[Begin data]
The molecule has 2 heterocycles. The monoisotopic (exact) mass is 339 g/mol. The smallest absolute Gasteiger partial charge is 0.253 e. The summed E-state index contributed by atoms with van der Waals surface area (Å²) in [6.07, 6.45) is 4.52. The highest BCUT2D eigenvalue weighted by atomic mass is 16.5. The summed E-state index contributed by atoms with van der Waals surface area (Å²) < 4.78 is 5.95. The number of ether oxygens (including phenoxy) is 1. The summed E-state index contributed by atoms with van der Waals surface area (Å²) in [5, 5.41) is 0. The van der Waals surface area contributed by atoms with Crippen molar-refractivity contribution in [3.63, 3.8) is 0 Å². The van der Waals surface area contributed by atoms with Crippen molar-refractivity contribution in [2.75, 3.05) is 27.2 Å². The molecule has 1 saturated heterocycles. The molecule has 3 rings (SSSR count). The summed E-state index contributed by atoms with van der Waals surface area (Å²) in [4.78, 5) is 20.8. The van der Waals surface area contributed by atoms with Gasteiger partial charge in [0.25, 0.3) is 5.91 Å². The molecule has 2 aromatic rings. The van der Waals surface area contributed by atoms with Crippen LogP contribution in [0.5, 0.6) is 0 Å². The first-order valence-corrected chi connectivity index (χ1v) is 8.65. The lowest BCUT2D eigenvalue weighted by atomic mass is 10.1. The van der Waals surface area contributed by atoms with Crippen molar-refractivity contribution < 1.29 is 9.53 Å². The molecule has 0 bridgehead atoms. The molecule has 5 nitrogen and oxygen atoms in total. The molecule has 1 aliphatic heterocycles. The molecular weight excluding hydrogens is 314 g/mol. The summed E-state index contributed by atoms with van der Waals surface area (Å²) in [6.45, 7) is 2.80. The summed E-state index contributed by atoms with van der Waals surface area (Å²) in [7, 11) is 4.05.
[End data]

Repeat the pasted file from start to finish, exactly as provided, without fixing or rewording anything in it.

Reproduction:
The molecule has 2 heterocycles. The monoisotopic (exact) mass is 339 g/mol. The smallest absolute Gasteiger partial charge is 0.253 e. The summed E-state index contributed by atoms with van der Waals surface area (Å²) in [6.07, 6.45) is 4.52. The highest BCUT2D eigenvalue weighted by atomic mass is 16.5. The summed E-state index contributed by atoms with van der Waals surface area (Å²) < 4.78 is 5.95. The number of ether oxygens (including phenoxy) is 1. The summed E-state index contributed by atoms with van der Waals surface area (Å²) in [5, 5.41) is 0. The van der Waals surface area contributed by atoms with Crippen molar-refractivity contribution in [3.63, 3.8) is 0 Å². The van der Waals surface area contributed by atoms with Crippen molar-refractivity contribution in [2.75, 3.05) is 27.2 Å². The molecule has 1 saturated heterocycles. The molecule has 3 rings (SSSR count). The summed E-state index contributed by atoms with van der Waals surface area (Å²) in [4.78, 5) is 20.8. The van der Waals surface area contributed by atoms with Gasteiger partial charge in [0.25, 0.3) is 5.91 Å². The molecule has 2 aromatic rings. The van der Waals surface area contributed by atoms with Crippen LogP contribution in [0.5, 0.6) is 0 Å². The first-order valence-corrected chi connectivity index (χ1v) is 8.65. The lowest BCUT2D eigenvalue weighted by atomic mass is 10.1. The van der Waals surface area contributed by atoms with Crippen molar-refractivity contribution < 1.29 is 9.53 Å². The molecule has 0 bridgehead atoms. The molecule has 5 nitrogen and oxygen atoms in total. The molecule has 1 aliphatic heterocycles. The molecular weight excluding hydrogens is 314 g/mol. The summed E-state index contributed by atoms with van der Waals surface area (Å²) in [6.45, 7) is 2.80. The summed E-state index contributed by atoms with van der Waals surface area (Å²) in [7, 11) is 4.05.